Back to the snow woman: A year later, the young woodcutter meets a demure young lady (with pale, snow-like skin . . . Hearn certainly doesn’t want you to get confused!), and before you know it, they’re married with ten children. Ten! How lovely and peaceful those years were.

170402_grey_mountain_sky_600But one day, the once-upon-a-time young woodcutter suddenly remembers the night his co-worker, the old man, died. He tells his wife, the mother of his ten children, about it.


She flies into a rage. She reveals her true identity. He’s broken his promise and must pay the price. He must die. Only she loves her ten children—and without him they will not be able to eat. So she spares him—again—and she “melt[s] into a bright white mist that spired to the roof-beams, and shudder[s] away through the smoke-hole.”

170402_snowtrail_450Which leaves me with a whooooooole lot of questions, but it does explain why the trail up Aozasayama was knee-deep . . . and then hip-deep. It was the Snow Woman—she knew we’d been talking about her, knew it was a good time to make her presence felt.

For sure, nature can be capricious and cruel. And if you don’t respect her, you can get yourself in a whole lot of trouble. So if you hike in the snow, make sure you keep your legs and feet dry. If you’re wondering how safe it is to go on, go back.

Most of the time, though, nature just wants to be your Best Friend Forever. To nurture you, and to give you great joy.


I love the patterns of the branches above. How they seem to be reaching into the white and blue, stirring it up. But you don’t have to search for ages to find branches that are playing with the sky like this. They know to grow like that.  They are light eaters—and they know how to share.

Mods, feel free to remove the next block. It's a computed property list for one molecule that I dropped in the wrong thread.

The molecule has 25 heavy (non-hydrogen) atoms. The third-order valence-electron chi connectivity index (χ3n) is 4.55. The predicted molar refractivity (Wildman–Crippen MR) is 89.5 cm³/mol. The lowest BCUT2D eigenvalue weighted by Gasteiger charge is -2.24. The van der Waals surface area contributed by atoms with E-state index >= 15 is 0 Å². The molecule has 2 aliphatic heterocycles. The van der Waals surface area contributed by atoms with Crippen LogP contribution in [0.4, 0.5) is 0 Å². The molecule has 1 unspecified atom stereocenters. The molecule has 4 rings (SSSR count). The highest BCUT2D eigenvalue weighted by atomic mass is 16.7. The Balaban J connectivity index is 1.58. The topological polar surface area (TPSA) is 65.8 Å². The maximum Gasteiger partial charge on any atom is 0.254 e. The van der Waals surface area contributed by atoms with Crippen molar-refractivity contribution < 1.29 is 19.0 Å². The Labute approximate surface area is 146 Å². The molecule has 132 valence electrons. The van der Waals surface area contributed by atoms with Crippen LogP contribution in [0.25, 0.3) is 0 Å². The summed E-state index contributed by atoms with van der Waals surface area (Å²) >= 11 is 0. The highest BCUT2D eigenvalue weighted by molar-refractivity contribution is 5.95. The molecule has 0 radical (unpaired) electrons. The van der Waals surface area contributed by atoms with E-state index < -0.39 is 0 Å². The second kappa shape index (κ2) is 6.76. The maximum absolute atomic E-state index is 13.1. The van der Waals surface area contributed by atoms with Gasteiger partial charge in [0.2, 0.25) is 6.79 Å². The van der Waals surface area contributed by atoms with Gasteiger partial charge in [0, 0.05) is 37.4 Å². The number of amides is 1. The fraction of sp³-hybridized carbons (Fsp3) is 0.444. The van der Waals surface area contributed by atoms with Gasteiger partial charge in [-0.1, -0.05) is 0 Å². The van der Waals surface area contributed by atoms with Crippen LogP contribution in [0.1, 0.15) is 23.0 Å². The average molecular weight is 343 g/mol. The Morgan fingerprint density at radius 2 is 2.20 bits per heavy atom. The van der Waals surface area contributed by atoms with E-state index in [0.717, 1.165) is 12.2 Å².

These budding flowers are hanging down from a mitsumata bush, the bark of which was (is still???) used to make paper.


The jizo atop the ridge understands nature and the capricious snow woman very well. That’s why he’s built himself this nifty hut. Keeps him dry—and keeps you safe. If you’re in the neighborhood toss him a couple of coins. It’ll be money well spent.


Some hikers may wonder who reigns on the mountain, the snow woman or the jizo, but actually, the answer depends on each hiker’s mindset. Just as the trees channel the energy all about, so do you.  Which energy do you channel most, fear of the snow woman, or gratitude to the jizo? The answer to that question may influence what energy you believe this tree . . .


. . . is channeling.  170402_no_fuji_view_600

Finally, we made it to our favorite Fuji viewing spot. It took us three times as long as it usually does to get here. We were only a third of the way to our destination—the top of Aozasa.

We decided that it was a good time to call it a day. Our feet were still dry . . . more or less.

In the above picture, you may think there is no Mt. Fuji, but if you are eagle-eyed and look closely, you will see a tiny bit of our dear friend.


Okay, I’ll give you a hint.  Follow the most vertical branch down to its twigs. Look just to the right of—and a bit below—the twig on the right.


So much beauty. The trees know how much can be done with water and light (okay, and a few minerals), and so should we.

Turn these wet cedar needles upside-down . . .


. . . and you might just see a Christmas tree, nicely decorated, shining bright.


I, for one, think it’s lovely.

Thanks, guys, everyone in the Saturday study group. Your thoughts on “The Snow Woman” were insightful and thought-provoking. I feel so happy to be able to hang out with such inspiring folks.

Thank you, thank you.

No, no, that’s not the snow woman flying into the upper right corner of the pic below. That’s the sun. That’s the light that enables you to see.